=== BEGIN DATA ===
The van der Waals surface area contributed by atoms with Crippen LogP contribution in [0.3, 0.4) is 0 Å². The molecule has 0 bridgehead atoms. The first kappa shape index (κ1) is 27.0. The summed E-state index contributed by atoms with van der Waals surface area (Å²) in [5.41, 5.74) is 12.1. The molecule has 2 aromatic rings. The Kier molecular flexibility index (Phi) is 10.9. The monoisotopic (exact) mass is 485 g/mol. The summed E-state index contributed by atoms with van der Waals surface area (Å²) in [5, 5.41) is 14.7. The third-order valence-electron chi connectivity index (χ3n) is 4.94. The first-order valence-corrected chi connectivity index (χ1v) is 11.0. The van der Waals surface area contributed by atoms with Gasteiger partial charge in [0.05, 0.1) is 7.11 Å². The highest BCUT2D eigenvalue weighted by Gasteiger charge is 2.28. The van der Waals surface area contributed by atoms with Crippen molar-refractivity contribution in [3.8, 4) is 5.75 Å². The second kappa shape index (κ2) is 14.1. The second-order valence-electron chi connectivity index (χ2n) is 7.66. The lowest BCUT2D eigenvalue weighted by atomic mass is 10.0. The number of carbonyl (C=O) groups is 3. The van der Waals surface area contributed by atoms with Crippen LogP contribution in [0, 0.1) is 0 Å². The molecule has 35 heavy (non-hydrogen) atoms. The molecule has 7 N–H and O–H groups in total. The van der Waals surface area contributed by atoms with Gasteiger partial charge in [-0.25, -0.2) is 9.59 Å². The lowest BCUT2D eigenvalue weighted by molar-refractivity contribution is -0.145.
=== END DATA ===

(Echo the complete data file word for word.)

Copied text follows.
The van der Waals surface area contributed by atoms with Crippen LogP contribution in [0.3, 0.4) is 0 Å². The molecule has 0 bridgehead atoms. The first kappa shape index (κ1) is 27.0. The summed E-state index contributed by atoms with van der Waals surface area (Å²) in [5.41, 5.74) is 12.1. The molecule has 2 aromatic rings. The Kier molecular flexibility index (Phi) is 10.9. The monoisotopic (exact) mass is 485 g/mol. The summed E-state index contributed by atoms with van der Waals surface area (Å²) in [5, 5.41) is 14.7. The third-order valence-electron chi connectivity index (χ3n) is 4.94. The first-order valence-corrected chi connectivity index (χ1v) is 11.0. The van der Waals surface area contributed by atoms with Gasteiger partial charge in [0.05, 0.1) is 7.11 Å². The highest BCUT2D eigenvalue weighted by Gasteiger charge is 2.28. The van der Waals surface area contributed by atoms with Crippen molar-refractivity contribution in [3.8, 4) is 5.75 Å². The second kappa shape index (κ2) is 14.1. The second-order valence-electron chi connectivity index (χ2n) is 7.66. The lowest BCUT2D eigenvalue weighted by atomic mass is 10.0. The number of carbonyl (C=O) groups is 3. The van der Waals surface area contributed by atoms with Crippen LogP contribution in [0, 0.1) is 0 Å². The molecule has 35 heavy (non-hydrogen) atoms. The molecule has 7 N–H and O–H groups in total. The van der Waals surface area contributed by atoms with Gasteiger partial charge in [-0.25, -0.2) is 9.59 Å². The lowest BCUT2D eigenvalue weighted by molar-refractivity contribution is -0.145.